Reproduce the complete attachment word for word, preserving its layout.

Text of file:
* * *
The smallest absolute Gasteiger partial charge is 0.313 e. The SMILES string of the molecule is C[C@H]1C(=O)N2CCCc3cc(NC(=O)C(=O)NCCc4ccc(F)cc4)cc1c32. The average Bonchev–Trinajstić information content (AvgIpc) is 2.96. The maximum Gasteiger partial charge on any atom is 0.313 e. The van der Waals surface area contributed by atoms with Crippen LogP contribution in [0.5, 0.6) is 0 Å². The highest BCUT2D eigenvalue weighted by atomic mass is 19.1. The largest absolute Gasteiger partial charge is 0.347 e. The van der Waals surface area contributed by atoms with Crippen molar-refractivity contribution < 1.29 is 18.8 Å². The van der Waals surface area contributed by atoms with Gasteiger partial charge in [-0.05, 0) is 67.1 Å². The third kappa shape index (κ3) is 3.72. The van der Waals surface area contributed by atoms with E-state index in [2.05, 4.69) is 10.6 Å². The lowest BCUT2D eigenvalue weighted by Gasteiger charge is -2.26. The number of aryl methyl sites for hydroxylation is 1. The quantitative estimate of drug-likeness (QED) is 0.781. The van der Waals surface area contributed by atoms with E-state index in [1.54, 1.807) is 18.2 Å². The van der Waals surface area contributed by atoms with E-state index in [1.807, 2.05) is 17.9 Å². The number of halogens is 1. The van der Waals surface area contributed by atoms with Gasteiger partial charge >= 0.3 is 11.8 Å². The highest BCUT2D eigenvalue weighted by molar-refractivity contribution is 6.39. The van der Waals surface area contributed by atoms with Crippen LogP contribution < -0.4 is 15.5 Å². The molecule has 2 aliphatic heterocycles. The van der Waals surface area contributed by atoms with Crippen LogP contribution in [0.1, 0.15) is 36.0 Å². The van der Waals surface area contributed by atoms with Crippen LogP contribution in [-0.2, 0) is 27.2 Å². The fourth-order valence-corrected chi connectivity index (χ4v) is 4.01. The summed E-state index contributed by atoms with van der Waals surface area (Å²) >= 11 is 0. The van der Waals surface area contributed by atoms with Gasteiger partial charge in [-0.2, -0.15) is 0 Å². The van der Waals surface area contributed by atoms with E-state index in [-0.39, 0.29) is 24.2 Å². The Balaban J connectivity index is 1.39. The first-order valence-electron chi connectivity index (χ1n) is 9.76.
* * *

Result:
The smallest absolute Gasteiger partial charge is 0.313 e. The SMILES string of the molecule is C[C@H]1C(=O)N2CCCc3cc(NC(=O)C(=O)NCCc4ccc(F)cc4)cc1c32. The average Bonchev–Trinajstić information content (AvgIpc) is 2.96. The maximum Gasteiger partial charge on any atom is 0.313 e. The van der Waals surface area contributed by atoms with Crippen LogP contribution in [0.5, 0.6) is 0 Å². The highest BCUT2D eigenvalue weighted by atomic mass is 19.1. The largest absolute Gasteiger partial charge is 0.347 e. The van der Waals surface area contributed by atoms with Crippen molar-refractivity contribution < 1.29 is 18.8 Å². The van der Waals surface area contributed by atoms with Gasteiger partial charge in [-0.05, 0) is 67.1 Å². The third kappa shape index (κ3) is 3.72. The van der Waals surface area contributed by atoms with E-state index in [2.05, 4.69) is 10.6 Å². The lowest BCUT2D eigenvalue weighted by Gasteiger charge is -2.26. The number of aryl methyl sites for hydroxylation is 1. The quantitative estimate of drug-likeness (QED) is 0.781. The van der Waals surface area contributed by atoms with E-state index in [1.54, 1.807) is 18.2 Å². The van der Waals surface area contributed by atoms with E-state index in [1.807, 2.05) is 17.9 Å². The number of halogens is 1. The van der Waals surface area contributed by atoms with Gasteiger partial charge >= 0.3 is 11.8 Å². The highest BCUT2D eigenvalue weighted by molar-refractivity contribution is 6.39. The van der Waals surface area contributed by atoms with Crippen LogP contribution < -0.4 is 15.5 Å². The molecule has 2 aliphatic heterocycles. The van der Waals surface area contributed by atoms with Crippen LogP contribution in [0.1, 0.15) is 36.0 Å². The van der Waals surface area contributed by atoms with Crippen LogP contribution in [-0.2, 0) is 27.2 Å². The fourth-order valence-corrected chi connectivity index (χ4v) is 4.01. The summed E-state index contributed by atoms with van der Waals surface area (Å²) >= 11 is 0. The van der Waals surface area contributed by atoms with Gasteiger partial charge in [-0.2, -0.15) is 0 Å². The van der Waals surface area contributed by atoms with E-state index in [-0.39, 0.29) is 24.2 Å². The Balaban J connectivity index is 1.39. The first-order valence-electron chi connectivity index (χ1n) is 9.76.